Andrew Delbanco: The Two Faces of American Education: Noted
Noted for Your Morning Procrastination for October 7, 2013

Diane Coyle: The science of political economy: Noted

Diane Coyle: The science of political economy:

My thanks to Professor Ian Preston of University College London for the earliest definition (in England) of the subject of economics--it’s from the 1827  Statement by the Council of the University of London Explanatory of the Nature and Objects of the Institution:

The object of the science of Political Economy is to ascertain the laws which regulate the production, distribution and consumption of wealth, or the outward things obtained by labour, and needed or desired by man. It is now too justly valued to require any other remark, than the occasional difficulty of applying its principles, and the differences of opinion to which that difficulty has given rise, form new reasons for the diligent cultivation of a science which is so indispensable to the well-being of communities, and of which, as it depends wholly on facts, all the perplexities must finally be removed by accurate observation and precise language.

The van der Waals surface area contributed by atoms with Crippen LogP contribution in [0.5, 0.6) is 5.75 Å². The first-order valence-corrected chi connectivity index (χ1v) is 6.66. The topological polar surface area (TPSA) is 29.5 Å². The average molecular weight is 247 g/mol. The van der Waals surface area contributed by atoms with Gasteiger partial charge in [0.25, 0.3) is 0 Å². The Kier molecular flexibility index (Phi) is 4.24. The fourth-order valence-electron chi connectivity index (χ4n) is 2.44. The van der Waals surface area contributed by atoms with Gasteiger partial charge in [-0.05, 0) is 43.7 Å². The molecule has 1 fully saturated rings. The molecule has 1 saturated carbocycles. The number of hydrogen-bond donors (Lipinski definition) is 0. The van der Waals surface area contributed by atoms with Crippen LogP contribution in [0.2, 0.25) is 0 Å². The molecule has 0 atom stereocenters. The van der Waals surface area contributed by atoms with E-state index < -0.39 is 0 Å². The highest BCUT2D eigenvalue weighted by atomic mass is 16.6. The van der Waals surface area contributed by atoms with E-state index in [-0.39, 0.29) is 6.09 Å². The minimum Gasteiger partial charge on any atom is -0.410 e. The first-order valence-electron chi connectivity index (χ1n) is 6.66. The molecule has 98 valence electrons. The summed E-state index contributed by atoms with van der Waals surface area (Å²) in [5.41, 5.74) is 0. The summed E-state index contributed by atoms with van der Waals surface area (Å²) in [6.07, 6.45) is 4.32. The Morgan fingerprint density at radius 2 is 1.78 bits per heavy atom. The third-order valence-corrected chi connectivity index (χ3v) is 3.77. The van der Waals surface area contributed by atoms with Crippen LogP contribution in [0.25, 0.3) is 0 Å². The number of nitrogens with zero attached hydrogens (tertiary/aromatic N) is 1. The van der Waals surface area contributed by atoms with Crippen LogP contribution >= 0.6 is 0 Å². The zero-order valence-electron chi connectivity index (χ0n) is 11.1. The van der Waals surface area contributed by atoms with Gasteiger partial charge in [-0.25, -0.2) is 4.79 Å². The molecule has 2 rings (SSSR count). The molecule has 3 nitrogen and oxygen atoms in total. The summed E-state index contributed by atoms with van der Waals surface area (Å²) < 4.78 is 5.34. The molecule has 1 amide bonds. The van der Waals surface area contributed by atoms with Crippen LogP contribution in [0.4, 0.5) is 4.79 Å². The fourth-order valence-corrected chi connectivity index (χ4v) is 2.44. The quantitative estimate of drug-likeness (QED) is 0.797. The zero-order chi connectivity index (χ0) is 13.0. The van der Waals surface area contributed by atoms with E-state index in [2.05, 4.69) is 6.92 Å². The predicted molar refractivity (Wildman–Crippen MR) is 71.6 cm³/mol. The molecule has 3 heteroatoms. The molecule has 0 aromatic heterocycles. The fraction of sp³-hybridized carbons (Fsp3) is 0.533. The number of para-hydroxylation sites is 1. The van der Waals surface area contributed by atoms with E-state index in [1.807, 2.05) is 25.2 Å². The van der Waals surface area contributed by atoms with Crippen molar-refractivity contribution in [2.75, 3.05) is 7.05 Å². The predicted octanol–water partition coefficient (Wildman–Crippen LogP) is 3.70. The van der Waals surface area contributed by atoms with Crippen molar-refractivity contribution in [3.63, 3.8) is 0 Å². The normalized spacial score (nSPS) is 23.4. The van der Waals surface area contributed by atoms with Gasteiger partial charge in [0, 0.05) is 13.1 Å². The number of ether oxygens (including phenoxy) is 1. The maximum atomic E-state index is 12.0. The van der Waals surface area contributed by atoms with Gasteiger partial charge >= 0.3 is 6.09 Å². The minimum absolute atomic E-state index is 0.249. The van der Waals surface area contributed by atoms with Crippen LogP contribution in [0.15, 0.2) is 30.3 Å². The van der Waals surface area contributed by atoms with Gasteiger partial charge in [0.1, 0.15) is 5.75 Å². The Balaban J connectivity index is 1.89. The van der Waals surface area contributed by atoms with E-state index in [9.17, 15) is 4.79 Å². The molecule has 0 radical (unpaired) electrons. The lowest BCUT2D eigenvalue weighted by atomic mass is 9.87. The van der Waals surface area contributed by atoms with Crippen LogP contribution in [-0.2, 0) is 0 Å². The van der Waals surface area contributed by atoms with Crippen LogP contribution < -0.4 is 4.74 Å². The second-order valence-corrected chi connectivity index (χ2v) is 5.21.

The wonderfully Victorian optimism contrasts with Nassim Taleb’s disdain for economists, which bellows from every other page of Antifragile. I’m rather enjoying it so far, but he has a very low opinion of economists, especially those of us who are Harvard-trained (he always refers to it as ‘Stalin-Harvard’). He has it in for nail polish too, and as I occasionally wear it, that’s another strike against me. However, he does like Ariel Rubinstein’s Economic Fables, an excellent book (and winner of the 2012 Enlightened Economist Prize).

I met Taleb once--it was in late 2001 at the launch in London of my book Paradoxes of Prosperity, around the same time as Fooled by Randomness was published and about to make him massively famous. He had shaved his beard and was travelling as ‘Nicholas’ not ‘Nassim’ at the time, I recall him telling me. He was charming and polite, far from the aggressive and slightly deranged--although hugely interesting--persona that comes across in his books. The Black Swan and Fooled by Randomness are both great reads containing much sense, so I’m looking forward to the rest of Antifragile. And I don’t believe economics to be wholly incompatible with Taleb’s worldview--just look at that 1827 definition.